But they were reinforced with that, and bazookas and artillery -- even mortars dropping on the top of it -- that didn’t do anything. So the only way to eliminate it was, burn it out with a flamethrower or blow it up with demolition.


I’ve said many times, I don’t know my response to him when he asked me that question: could I do anything with a flamethrower? Some of the men who survived said that I said ‘I’ll try’ ... so, I went to work.


He gave me four Marines. ... As I would pick out the pillbox that I’m going to work on, their job was to shoot at that aperture in front of it, because that was their field of fire. That was their only field of fire, but it covered the whole area. That aperture was about eight inches wide, and across the front of the pillbox.


So they could stick their rifles out, or machine guns, and have a whole field of fire out there. But their job was to fire at that, try to keep the Japanese from being able to fire at me. I would pick the pillbox and start toward it, and that was their job. Two of those Marines got killed that day, because the Japanese were shooting at them.


One of them was an automatic weapons man, and the other was a rifleman. Automatic weapons, they didn’t like those any more than they liked flamethrowers, so we lost a couple of those guys. So actually they gave their life protecting mine. There’s no way I could ever repay that.


You go in automatic drive when something like that happens, I think. Much of that four hours, I don’t remember. I attribute that to fear. Because to say I wasn’t scared would be the biggest lie that’s ever been told. Because you do experience fear.


But one great experience -- I guess you could call it a great experience, certainly one of the more scary experiences — I was crawling up this ditch, trying to get to a pillbox that was shooting at me with a nambu machine gun. And their nambu was like our .30 caliber, but it had a very distinct noise. You could distinguish a nambu ... any time it fired, you knew that was a nambu. It was a .31 caliber, ours was a .30 caliber. Ours fired about 750, theirs fired 1000 rounds a minute.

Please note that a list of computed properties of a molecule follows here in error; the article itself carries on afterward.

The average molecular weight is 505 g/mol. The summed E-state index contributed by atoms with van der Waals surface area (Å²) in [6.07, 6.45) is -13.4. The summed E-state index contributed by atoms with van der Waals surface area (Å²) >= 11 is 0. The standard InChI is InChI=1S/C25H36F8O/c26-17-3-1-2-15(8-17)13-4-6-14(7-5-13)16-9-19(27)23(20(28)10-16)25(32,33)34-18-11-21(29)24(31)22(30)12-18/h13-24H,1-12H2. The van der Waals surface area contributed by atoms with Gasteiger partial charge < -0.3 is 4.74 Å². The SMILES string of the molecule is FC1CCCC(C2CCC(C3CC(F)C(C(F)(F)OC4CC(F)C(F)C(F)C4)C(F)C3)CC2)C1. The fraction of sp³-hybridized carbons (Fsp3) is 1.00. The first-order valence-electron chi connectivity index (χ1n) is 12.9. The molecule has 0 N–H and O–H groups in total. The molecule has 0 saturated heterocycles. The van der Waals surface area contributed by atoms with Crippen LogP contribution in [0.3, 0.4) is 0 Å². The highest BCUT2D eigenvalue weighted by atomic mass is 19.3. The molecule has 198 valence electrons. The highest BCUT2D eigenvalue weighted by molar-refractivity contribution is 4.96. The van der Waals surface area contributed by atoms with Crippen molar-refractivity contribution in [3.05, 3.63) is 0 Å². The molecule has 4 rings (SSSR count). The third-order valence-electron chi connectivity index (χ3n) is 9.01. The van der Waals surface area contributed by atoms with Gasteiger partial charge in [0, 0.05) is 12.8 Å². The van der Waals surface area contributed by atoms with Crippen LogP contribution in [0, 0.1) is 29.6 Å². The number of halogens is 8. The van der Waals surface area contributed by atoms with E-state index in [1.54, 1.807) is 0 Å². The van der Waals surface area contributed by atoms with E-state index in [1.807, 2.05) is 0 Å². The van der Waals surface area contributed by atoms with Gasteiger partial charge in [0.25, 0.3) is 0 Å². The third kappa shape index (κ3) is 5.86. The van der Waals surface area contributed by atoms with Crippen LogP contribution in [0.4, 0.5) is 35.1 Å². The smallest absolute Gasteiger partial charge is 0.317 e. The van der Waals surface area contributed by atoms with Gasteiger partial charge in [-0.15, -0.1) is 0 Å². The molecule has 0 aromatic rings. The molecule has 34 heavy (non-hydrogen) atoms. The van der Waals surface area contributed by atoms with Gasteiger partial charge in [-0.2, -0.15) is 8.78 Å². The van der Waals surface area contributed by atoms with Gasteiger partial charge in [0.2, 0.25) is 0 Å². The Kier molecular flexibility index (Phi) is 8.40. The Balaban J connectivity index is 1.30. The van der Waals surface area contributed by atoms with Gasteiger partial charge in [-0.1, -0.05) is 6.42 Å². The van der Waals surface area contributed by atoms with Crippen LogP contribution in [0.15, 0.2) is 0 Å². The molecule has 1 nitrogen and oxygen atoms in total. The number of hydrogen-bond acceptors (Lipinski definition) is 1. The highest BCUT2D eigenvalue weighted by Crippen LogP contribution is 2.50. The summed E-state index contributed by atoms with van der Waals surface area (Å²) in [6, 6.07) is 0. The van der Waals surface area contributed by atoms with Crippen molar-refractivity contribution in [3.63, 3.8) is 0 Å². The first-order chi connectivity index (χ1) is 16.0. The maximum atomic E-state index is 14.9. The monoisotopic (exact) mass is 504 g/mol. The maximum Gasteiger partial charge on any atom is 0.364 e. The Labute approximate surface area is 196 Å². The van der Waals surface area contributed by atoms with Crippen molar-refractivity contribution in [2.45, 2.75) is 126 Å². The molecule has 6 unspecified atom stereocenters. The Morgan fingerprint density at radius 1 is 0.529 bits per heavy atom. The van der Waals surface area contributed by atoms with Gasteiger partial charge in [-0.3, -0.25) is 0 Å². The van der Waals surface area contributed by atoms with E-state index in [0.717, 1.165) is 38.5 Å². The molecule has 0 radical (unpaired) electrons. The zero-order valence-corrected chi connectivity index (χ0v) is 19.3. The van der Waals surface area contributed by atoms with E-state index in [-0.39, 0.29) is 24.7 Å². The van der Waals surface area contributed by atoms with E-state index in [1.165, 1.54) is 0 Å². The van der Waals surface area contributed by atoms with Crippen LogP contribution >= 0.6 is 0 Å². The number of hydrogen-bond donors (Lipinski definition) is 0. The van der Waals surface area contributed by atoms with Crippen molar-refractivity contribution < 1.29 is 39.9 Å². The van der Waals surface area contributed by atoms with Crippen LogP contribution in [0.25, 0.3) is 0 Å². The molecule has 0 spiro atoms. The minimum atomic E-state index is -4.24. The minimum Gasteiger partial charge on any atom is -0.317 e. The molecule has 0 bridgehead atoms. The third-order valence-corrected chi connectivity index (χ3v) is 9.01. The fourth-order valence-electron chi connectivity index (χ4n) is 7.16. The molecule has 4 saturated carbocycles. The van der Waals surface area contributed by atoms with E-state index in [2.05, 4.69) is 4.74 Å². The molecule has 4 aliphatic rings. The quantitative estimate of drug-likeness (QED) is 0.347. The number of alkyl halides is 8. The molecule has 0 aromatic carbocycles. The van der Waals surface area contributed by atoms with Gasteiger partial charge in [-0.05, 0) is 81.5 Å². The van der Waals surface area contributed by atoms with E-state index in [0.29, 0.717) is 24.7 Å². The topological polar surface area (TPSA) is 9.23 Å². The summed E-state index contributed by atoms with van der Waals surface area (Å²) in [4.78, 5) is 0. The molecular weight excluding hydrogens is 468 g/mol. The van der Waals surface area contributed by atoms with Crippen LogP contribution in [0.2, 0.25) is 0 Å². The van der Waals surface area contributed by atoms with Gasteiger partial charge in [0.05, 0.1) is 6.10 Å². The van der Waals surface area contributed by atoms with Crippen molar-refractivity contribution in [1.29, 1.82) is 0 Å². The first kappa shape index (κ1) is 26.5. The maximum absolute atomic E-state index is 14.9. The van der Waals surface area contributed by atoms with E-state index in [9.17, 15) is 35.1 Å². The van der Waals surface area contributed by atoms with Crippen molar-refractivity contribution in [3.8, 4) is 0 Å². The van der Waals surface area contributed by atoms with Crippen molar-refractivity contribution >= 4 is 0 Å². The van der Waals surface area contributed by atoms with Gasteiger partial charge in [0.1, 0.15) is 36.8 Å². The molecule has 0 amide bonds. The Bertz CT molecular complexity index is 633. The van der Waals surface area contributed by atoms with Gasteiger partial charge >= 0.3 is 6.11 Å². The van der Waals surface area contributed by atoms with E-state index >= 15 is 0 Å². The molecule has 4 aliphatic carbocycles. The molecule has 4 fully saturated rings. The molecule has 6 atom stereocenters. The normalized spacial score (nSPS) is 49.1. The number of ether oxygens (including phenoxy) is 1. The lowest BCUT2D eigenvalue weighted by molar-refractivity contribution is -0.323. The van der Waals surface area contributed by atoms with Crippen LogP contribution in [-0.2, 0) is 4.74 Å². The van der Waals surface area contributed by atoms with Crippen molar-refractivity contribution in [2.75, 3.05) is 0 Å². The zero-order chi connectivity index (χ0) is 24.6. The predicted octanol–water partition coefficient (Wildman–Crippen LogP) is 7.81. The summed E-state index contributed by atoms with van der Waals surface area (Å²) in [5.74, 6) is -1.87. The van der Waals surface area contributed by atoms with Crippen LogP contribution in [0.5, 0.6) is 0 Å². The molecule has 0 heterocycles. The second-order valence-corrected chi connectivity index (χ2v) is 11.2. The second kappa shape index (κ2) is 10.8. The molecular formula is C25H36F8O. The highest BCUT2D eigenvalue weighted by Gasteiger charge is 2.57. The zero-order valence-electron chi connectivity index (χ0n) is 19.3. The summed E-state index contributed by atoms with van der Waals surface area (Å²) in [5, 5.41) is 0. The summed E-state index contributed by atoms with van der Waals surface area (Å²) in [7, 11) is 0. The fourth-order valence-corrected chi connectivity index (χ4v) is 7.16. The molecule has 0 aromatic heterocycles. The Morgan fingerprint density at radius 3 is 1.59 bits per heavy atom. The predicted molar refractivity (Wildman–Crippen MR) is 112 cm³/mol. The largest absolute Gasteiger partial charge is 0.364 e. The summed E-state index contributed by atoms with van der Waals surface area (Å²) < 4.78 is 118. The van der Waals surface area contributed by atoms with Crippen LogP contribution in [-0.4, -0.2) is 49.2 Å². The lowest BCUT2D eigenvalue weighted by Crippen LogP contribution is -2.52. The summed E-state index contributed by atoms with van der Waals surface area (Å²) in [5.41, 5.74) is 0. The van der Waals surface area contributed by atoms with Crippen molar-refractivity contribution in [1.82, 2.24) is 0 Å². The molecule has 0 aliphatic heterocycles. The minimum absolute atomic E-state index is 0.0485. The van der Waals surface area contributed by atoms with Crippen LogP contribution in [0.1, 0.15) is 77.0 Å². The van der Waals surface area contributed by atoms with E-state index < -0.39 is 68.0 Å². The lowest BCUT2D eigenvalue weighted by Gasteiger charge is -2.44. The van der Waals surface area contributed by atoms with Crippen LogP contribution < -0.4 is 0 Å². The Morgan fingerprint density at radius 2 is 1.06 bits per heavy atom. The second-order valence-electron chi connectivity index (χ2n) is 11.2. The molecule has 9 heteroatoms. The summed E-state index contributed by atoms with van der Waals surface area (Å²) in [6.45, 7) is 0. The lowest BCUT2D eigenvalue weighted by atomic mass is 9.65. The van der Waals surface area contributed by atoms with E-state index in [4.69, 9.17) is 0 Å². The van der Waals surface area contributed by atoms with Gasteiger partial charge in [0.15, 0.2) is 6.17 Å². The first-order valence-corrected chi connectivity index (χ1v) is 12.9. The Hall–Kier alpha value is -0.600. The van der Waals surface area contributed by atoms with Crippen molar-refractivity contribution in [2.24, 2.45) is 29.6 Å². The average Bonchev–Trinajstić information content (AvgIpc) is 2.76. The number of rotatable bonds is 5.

They were firing at me with that thing. And I’m crawling up this ditch, and all of a sudden the guy with the nambu lowered it to the point where he was ricocheting bullets off of my air tank on my back. It was just ... we didn’t know jackhammers back in those days; they didn’t have such a thing. But as I got older it kind of reminded me of a jackhammer because it was “brrrrrrrrrr,” you know? Real fast. I mean, a thousand rounds a minute is pretty fast. And it was ricocheting off my air tank, and fortunately, they went up instead of down.


Fortunately ... and I don’t think I had anything to do with this in the way of conscious thought, don’t back up. Go forward. Because if I’d have backed up, I would’ve brought myself more into the field of fire, because he could’ve lowered his nambu a little more. As I went forward, apparently he had it down as far as he could get it, and when I went forward, I got out of his field of fire. Do I have any explanation for that? Not in the world.


The Master took care of that. So we don’t ... there is no explanation. Facetiously, I’ve said those other Marines back there, where the supplies were, and where they were sitting in holes and other than the four guys protecting me, waiting for me to do something out there, I’ve said “I don’t think they liked me.”


Because not a one of them ever said -- after I expended a flamethrower and rolled out of it, because once you expend it, you just drop it, forget it -- I said they didn’t like me because not a one of them ever said “hey, wait out there, I’ll bring you another one.